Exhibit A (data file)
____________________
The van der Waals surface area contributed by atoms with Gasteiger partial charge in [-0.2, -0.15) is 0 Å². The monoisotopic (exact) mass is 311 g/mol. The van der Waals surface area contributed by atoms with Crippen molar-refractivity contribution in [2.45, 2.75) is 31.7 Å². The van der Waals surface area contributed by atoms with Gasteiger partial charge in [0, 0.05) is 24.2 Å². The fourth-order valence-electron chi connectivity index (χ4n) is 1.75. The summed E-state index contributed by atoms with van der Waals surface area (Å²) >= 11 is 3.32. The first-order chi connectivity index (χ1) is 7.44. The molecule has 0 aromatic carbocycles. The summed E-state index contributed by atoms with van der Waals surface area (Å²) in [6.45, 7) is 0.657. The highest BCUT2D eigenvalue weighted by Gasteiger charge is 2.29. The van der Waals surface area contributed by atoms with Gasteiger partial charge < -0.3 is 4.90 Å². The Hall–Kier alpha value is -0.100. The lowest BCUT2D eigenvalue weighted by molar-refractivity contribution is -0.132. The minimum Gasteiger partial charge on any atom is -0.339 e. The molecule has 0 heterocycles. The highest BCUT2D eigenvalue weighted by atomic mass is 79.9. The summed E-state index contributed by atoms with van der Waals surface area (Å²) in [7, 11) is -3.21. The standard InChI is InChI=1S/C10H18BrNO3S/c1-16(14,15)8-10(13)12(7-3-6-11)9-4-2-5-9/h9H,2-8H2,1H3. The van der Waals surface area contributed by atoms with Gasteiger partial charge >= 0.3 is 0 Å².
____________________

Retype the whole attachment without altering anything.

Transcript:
The van der Waals surface area contributed by atoms with Gasteiger partial charge in [-0.2, -0.15) is 0 Å². The monoisotopic (exact) mass is 311 g/mol. The van der Waals surface area contributed by atoms with Crippen molar-refractivity contribution in [2.45, 2.75) is 31.7 Å². The van der Waals surface area contributed by atoms with Gasteiger partial charge in [0, 0.05) is 24.2 Å². The fourth-order valence-electron chi connectivity index (χ4n) is 1.75. The summed E-state index contributed by atoms with van der Waals surface area (Å²) >= 11 is 3.32. The first-order chi connectivity index (χ1) is 7.44. The molecule has 0 aromatic carbocycles. The summed E-state index contributed by atoms with van der Waals surface area (Å²) in [6.45, 7) is 0.657. The highest BCUT2D eigenvalue weighted by Gasteiger charge is 2.29. The van der Waals surface area contributed by atoms with Gasteiger partial charge < -0.3 is 4.90 Å². The Hall–Kier alpha value is -0.100. The lowest BCUT2D eigenvalue weighted by molar-refractivity contribution is -0.132. The minimum Gasteiger partial charge on any atom is -0.339 e. The molecule has 0 heterocycles. The highest BCUT2D eigenvalue weighted by atomic mass is 79.9. The summed E-state index contributed by atoms with van der Waals surface area (Å²) in [7, 11) is -3.21. The standard InChI is InChI=1S/C10H18BrNO3S/c1-16(14,15)8-10(13)12(7-3-6-11)9-4-2-5-9/h9H,2-8H2,1H3. The van der Waals surface area contributed by atoms with Gasteiger partial charge >= 0.3 is 0 Å².